"Nagaland for Christ" and "Jesus Saves" are familiar slogans prominently displayed on public transport and celebratory banners in Nagaland, northeastern India. They express an idealization of Christian homogeneity that belies the underlying tensions and negotiations between Christian and non-Christian Naga. This religious division is intertwined with that of healing beliefs and practices, both animistic and biomedical. This study focuses on the particular experiences of the Angami Naga, one of the many Naga peoples. Like other Naga, they are citizens of the state of India but extend ethnolinguistically into Tibeto-Burman southeast Asia. This ambiguity and how it affects their Christianity, global involvement, indigenous cultural assertiveness, and nationalist struggle is explored. Not simply describing continuity through change, this study reveals the alternating Christian and non-Christian streams of discourse, one masking the other but at different times and in different guises.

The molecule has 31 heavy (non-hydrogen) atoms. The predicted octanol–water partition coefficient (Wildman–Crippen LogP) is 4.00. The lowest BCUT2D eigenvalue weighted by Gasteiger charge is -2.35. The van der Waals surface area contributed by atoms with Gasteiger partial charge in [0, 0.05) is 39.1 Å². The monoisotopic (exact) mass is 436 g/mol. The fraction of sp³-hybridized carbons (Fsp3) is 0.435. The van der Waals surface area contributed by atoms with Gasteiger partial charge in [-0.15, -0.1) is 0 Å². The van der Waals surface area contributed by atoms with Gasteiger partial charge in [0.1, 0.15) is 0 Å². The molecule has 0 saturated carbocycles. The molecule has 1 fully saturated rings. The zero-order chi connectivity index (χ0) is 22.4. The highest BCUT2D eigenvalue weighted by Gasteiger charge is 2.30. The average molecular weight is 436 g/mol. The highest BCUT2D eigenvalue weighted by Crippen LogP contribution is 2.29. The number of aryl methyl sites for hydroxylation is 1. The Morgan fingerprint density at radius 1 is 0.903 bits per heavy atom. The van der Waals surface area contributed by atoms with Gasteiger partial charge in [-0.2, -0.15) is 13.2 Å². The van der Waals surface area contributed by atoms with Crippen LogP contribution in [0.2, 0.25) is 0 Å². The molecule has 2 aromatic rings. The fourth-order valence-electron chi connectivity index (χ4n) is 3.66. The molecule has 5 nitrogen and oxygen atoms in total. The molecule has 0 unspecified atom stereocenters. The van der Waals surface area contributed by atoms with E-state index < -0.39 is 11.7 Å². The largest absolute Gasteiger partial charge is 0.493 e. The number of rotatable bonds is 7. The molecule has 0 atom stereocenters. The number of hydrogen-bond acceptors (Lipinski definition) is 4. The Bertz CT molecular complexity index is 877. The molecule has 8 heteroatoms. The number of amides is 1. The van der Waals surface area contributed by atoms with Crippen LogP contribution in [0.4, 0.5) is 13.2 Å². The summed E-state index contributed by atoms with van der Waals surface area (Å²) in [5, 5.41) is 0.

Vibha Joshi was a research fellow at the Max Planck Institute for the Study of Religious and Ethnic Diversity in Gottingen, Germany, from 2009-11 and is presently a research fellow at the Institute of Social and Cultural Anthropology, Oxford University, where she gained her doctorate in social anthropology. She has conducted extensive fieldwork in Nagaland, northeastern India, over the past 25 years.
List of maps, tables and diagrams List of illustrations Acknowledgements Glossary Abbreviations Preface Introduction Chapter 1. A Mountainous State Chapter 2. Classifying Spirit and Sickness Chapter 3. Religion of Practice Chapter 4. Traditional Healers Chapter 5. A Brief History of Christian Evangelisation in the Naga Hills Chapter 6. Contemporary Christianity and the Healing Spirit Chapter 7. Church and Healing Conclusion Bibliogtaphy Appendix I: Bibliographical Essay Appendix II Appendix III Index